Monday 12 November 2007

On Soldier Saints and Patriot Pacifists - Reflection for Veterans' Day

Today I read an excellent reflection piece that appeared Thursday on the "God's Politics" blog. It was authored by Logan Laituri, a six-year Army veteran with combatant service in Iraq during OIF II and experience with Christian Peacemaker Teams in Israel and the West Bank. He is an active member of Iraq Veterans Against the War and currently resides in Camden, New Jersey, in an intentional Christian community called Camden House, where he continues to seek ways to wage peace wherever he goes. Logan blogs at Courageous Coward and his latest entry is another facinating read in itself.

Here now, are a couple of paragraphs excerpted from Logan's essay in God's Politics:

This Sunday (Nov. 11) the Catholic Church celebrates the feast day of St. Martin of Tours, one of the first saints not to be martyred. In fact, St. Martin was one of many to be beatified who, by today's standards, would be identified as a conscientious objector - an individual verifiably opposed to "war in any form." At one time a Roman centurion, Martin came to a "crystallization" of conscience, laying down his sword and declaring, "I am a soldier of Christ, it is not permissible for me to fight."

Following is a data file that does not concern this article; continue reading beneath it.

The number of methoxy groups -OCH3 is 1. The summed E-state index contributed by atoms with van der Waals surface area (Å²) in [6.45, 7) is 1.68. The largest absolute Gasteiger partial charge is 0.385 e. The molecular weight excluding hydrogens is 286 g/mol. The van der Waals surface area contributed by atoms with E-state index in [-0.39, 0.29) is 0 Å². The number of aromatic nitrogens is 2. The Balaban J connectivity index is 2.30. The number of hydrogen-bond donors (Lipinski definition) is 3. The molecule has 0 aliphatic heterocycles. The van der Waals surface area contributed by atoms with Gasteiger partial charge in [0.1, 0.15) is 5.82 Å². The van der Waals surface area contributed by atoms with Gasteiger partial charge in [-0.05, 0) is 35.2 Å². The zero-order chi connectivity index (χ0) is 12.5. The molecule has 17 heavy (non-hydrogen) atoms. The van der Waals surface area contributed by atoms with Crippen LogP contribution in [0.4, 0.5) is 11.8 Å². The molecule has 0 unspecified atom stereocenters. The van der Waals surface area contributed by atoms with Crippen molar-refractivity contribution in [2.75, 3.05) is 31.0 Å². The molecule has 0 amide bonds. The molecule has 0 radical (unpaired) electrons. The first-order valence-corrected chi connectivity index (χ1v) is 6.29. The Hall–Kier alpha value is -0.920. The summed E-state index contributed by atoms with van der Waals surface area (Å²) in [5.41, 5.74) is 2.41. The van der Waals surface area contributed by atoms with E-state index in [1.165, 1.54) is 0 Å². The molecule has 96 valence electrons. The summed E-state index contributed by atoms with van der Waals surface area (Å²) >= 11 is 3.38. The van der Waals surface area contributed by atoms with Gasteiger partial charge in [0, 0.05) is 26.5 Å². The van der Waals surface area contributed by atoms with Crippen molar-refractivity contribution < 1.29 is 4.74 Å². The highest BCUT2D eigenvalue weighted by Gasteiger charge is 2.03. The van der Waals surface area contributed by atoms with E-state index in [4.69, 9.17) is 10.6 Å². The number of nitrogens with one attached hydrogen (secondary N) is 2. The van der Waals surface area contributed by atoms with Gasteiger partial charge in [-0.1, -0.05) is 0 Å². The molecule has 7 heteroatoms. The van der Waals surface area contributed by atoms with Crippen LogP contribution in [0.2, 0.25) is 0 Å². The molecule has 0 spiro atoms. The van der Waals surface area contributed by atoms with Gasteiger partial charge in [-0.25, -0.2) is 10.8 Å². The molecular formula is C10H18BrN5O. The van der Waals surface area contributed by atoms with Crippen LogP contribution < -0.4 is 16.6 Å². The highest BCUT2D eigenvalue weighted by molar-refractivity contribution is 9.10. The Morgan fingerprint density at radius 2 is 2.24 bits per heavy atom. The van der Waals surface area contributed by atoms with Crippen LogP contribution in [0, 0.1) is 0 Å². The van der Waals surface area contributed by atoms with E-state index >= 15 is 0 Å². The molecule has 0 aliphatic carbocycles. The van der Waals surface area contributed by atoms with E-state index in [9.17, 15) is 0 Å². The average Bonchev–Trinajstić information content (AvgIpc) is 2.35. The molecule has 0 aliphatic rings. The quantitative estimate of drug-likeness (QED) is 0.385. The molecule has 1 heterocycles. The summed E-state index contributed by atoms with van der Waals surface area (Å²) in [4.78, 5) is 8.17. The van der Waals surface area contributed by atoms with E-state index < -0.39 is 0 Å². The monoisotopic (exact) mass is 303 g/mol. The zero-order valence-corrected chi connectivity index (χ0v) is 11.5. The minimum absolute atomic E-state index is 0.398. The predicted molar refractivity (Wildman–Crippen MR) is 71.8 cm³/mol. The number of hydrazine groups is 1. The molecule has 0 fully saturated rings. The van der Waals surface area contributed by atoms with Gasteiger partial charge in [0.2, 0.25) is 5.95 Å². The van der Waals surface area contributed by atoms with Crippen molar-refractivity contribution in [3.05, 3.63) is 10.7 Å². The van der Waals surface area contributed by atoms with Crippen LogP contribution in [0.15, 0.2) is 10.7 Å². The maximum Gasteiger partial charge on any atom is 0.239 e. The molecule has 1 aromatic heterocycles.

It has been speculated that in 1918, Nov. 11 was chosen as Armistice Day in part due to St. Martin, who is especially the patron of soldiers and chaplains. It is curious to consider that this Christian soldier in fact thought it more Christlike to return to the front lines unarmed than with the sword the empire placed in his hands.

David Thoreau, an inspiration to another saintly Martin who believed that a creative, nonviolent minority could serve the state by resisting it with the intention of improving it. Could this in fact be the embodiment of service to the state Paul speaks of in Romans 13? After all, he and St. Martin both were imprisoned for their beliefs…

Read Logan's entire piece here.


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